The side effects of ARBs are uncommon, but can include dizziness.
Medication to reduce cholesterol.
– abdominal pain
Occasionally, statins can cause muscle pain, weakness and tenderness. If you experience any of these symptoms, contact your doctor. You may need to have a blood test or change your treatment.
Many people with stage three, four and five CKD develop anaemia. Anaemia is a condition in which you do not have enough red blood cells. Symptoms of anaemia include:
– shortness of breath (dyspnoea)
– palpitations (awareness of heartbeat)
Anaemia can occur because of many other conditions and your doctor will investigate to rule out other possible causes.
Most people with kidney disease will be given iron supplements because iron is needed for the production of red blood cells. To boost iron levels, iron may be given as tablets, such as daily ferrous sulphate tablets, or as occasional intravenous infusions.
If this is not enough to treat anaemia, you may be started on injections of erythropoietin, a hormone which helps your body produce more red blood cells. These injections are often administered into a vein (intravenously) or under the skin (subcutaneously).
Correction of phosphate balance
If you have stage four or five kidney disease, you can get a build-up of phosphate in your body because your kidneys cannot get rid of it. Phosphate is a mineral that, with calcium, makes up most of your bones. Phosphate is obtained through diet, mainly dairy foods.
– stomach ache
– flatulence (wind)
– skin rash
– itchy skin
Vitamin D supplements
Treatment for kidney failure – transplant or dialysis
Many people with kidney failure can continue with treatment using medicines and will have good-functioning kidneys for the rest of their lives.
This rarely happens suddenly, and there will be time to plan the next stage of your condition. The decision whether to have dialysis, a kidney transplant or supportive treatment should be discussed with your healthcare team.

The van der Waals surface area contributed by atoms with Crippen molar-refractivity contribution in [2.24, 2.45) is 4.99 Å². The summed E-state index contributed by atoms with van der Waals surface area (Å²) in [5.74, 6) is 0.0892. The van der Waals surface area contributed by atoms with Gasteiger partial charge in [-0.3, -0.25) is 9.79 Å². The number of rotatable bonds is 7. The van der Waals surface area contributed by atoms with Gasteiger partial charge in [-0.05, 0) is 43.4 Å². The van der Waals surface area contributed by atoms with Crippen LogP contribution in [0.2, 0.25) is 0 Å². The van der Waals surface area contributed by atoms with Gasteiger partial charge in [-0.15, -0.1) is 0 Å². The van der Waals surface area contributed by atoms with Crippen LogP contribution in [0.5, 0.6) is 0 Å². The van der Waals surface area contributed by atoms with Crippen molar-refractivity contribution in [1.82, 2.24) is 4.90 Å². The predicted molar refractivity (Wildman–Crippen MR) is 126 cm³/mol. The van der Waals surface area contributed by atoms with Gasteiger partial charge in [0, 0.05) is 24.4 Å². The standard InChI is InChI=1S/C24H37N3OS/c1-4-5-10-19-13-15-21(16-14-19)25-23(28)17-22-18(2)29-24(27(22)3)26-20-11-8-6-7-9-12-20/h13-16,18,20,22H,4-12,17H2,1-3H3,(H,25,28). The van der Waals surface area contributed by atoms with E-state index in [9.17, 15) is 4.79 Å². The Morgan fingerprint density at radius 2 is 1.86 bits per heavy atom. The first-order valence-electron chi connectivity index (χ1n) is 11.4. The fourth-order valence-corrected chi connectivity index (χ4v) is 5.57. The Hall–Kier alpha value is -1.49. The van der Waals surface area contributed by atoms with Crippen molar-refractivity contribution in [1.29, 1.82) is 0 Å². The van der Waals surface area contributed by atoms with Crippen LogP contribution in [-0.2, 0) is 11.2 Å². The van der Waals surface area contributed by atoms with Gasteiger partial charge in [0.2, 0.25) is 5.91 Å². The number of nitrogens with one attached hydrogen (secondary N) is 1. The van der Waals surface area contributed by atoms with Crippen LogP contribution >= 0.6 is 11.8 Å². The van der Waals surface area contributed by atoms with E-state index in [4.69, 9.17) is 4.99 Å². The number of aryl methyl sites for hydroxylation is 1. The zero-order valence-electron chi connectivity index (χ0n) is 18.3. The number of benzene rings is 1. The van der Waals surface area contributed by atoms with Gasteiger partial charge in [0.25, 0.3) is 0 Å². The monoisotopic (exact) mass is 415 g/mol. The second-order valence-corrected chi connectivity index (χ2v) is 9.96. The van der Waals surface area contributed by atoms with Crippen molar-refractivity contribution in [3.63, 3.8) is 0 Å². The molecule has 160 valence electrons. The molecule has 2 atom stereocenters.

If you decide not to have dialysis or a transplant for kidney failure, or they are not suitable for you, you will be offered supportive treatment. This is also called palliative care.
– are unlikely to benefit or have quality of life with treatment
– do not want to go through the inconvenience of treatment with dialysis
– are advised against dialysis because they have other serious illnesses that will shorten their life, and the negative aspects of treatment outweigh any likely benefits
– have been on dialysis but have decided to stop this treatment
– are being treated with dialysis, but have another serious physical illness, especially severe heart disease or stroke, that will shorten their life.
– medicines to protect your remaining kidney function for as long as possible
– medicines to treat other symptoms of kidney failure, such as feeling out of – breath, anaemia, loss of appetite or itchy skin
– help to plan your home and money affairs
– bereavement support for your family after your death
What is good kidney disease care?
According to a national review, kidney disease services should:
– identify people at risk of kidney disease, especially people with high blood pressure or diabetes, and treat them as early as possible to maintain their kidney function
– give people access to investigative treatment and follow them up to reduce the risk of the disease getting worse
– give people good-quality information about managing their condition
– provide information about the development of the disease and treatment options
– provide access to a specialist renal (kidney) team
– give people access to transplant or dialysis services if required
– provide supportive care
– Your treatment for kidney disease will need to be reviewed regularly.